[Page 147]

This proposition tended to authorize China to pay her debt, as she had been doing up to that time, in silver, at the rate of exchange of the date of each installment, and to pay off the whole indemnity in this manner.

The real value of the payments depending on the rate of exchange on silver, it was understood that every time the difference between the sums paid and the sums due the powers was in favor of the latter, this difference would remain due and would produce the same interest as the principal of the indemnity.

The rate of exchange had to be fixed every month, and not every six months as stipulated in the protocol.

After conferences, which continued during the months of August and September, the compromise proposition in question was not accepted by the Chinese ministers.

The objections made against it were that it would leave China in ignorance as to the amount which she would have to pay in 1940, and oblige her to pay compound interest on the differences due the powers up to the latter date.

Under these conditions no agreement was possible, and the Waiwu Pu transmitted to me officially the counter proposition which was submitted to the examination of the representatives of the powers by the circular of October 13, 1904.a

China acknowledged that the indemnity constituted a debt payable in gold, and consented to sign immediately the national bonds and to make the installments in gold, beginning January 1, 1905, on the following three conditions:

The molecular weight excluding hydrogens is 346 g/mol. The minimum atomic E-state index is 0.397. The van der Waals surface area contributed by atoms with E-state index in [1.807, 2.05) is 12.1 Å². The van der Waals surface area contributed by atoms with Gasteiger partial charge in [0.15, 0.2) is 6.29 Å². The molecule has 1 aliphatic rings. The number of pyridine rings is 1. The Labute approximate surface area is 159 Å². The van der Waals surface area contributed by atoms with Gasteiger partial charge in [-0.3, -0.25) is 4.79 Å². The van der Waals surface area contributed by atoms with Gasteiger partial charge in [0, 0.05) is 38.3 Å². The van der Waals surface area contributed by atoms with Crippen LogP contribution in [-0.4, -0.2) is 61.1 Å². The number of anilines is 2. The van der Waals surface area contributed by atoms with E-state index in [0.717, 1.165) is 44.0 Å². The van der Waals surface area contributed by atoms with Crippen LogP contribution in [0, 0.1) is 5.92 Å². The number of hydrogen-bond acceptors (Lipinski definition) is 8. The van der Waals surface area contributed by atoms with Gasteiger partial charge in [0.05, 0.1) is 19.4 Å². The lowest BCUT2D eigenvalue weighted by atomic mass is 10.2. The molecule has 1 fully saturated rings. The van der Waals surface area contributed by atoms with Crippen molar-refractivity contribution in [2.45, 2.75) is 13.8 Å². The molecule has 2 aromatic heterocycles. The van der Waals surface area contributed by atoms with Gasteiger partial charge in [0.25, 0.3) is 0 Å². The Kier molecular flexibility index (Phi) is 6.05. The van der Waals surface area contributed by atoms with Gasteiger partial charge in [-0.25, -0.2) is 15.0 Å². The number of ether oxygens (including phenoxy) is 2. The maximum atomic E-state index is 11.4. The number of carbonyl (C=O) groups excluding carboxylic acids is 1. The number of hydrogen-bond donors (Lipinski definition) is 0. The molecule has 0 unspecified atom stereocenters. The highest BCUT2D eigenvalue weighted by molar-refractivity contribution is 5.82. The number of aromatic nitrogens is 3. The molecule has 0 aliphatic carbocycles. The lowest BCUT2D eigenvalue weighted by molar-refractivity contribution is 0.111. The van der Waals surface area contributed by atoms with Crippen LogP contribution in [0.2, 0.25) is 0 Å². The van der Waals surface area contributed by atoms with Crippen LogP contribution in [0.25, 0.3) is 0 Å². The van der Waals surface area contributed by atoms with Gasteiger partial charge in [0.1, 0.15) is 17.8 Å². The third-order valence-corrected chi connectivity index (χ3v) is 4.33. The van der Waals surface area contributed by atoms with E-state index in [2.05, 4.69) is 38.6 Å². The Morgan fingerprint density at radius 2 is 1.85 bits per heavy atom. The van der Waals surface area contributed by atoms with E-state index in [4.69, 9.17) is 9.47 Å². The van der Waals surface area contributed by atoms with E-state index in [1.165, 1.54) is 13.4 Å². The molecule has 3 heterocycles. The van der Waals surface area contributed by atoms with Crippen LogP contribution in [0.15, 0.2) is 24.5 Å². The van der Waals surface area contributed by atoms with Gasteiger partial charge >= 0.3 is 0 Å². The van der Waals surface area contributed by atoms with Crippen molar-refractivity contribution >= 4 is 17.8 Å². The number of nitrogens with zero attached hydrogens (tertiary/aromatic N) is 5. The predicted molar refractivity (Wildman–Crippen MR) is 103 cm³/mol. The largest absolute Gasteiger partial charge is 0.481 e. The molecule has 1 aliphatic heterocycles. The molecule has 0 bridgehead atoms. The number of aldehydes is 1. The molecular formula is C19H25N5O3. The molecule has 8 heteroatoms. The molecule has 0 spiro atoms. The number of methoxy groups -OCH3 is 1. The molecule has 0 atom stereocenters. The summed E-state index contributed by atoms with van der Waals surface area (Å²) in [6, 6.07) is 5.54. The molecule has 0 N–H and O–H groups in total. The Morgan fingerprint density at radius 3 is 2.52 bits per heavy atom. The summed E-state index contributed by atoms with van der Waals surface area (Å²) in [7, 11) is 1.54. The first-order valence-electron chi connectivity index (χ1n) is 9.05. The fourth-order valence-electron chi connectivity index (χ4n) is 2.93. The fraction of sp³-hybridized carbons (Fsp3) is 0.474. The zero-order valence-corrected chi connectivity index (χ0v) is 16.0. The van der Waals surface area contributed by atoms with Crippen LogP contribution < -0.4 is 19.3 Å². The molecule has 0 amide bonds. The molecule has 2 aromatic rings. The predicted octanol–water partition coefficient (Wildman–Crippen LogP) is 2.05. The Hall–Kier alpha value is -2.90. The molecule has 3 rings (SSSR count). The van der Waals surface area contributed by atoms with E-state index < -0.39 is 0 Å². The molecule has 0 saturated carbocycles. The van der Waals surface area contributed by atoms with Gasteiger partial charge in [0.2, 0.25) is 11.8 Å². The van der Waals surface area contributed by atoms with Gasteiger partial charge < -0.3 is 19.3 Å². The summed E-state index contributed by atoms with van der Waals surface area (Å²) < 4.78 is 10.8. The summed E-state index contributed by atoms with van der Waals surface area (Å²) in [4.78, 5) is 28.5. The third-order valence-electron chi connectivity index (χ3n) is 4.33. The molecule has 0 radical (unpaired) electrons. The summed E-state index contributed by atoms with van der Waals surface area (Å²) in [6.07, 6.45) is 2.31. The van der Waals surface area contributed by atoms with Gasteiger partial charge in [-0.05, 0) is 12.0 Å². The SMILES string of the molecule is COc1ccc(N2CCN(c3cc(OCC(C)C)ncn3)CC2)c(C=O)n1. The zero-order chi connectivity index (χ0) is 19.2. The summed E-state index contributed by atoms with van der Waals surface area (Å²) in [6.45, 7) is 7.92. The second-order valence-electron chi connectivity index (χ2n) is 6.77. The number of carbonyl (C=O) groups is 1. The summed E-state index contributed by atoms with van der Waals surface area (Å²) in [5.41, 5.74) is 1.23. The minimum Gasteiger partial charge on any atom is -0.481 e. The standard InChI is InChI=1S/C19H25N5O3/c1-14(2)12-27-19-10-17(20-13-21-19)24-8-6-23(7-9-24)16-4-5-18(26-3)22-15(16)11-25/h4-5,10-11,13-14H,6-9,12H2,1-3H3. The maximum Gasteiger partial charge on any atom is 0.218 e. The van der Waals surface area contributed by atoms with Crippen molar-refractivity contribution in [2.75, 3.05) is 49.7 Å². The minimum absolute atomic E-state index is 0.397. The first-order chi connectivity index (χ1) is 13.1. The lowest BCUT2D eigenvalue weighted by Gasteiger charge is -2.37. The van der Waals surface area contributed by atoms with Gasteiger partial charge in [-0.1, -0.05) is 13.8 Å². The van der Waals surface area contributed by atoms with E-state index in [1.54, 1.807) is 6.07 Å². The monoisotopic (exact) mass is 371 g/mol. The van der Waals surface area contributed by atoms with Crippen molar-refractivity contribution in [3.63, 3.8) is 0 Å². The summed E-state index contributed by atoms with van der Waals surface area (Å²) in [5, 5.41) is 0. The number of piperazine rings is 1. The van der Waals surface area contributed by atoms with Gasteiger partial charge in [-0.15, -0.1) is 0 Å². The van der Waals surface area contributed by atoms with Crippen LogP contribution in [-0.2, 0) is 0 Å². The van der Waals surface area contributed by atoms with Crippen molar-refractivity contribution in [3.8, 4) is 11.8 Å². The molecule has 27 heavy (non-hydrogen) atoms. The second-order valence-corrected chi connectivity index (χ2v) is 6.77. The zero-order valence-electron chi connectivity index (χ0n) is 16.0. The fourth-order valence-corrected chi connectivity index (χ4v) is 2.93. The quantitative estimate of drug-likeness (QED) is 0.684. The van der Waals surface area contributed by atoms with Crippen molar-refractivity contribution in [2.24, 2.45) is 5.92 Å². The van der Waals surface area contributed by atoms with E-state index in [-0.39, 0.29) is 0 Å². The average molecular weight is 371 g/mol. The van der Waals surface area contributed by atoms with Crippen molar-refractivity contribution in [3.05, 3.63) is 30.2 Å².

1.
Fixing of the rate of exchange according to the average exchange during the amount of the payment.
2.
Renunciation on the part of the powers of interest on arrearages.
3.
Deduction at the rate of 4 per cent on advanced payments, up to the date when these payments ought to have been made.

In the opinion of the Chinese Government, the first and the third of these propositions ought to have a retroactive effect. Unfortunately, the passage referring to the retroactive effect was omitted by error from the French translation of the Chinese note. Hence arose the necessity for several representatives of the powers, who had expressed a favorable opinion on the Chinese project, to demand new instructions.

It was important, above all, to ascertain the extent of the sacrifice which a consent to the Chinese project would involve for the powers as regards the past.

For this purpose I requested the Waiwu Pu to draw up a table showing the sums to be paid by China on December 31, 1904, in order to cover the deficit of the last three years.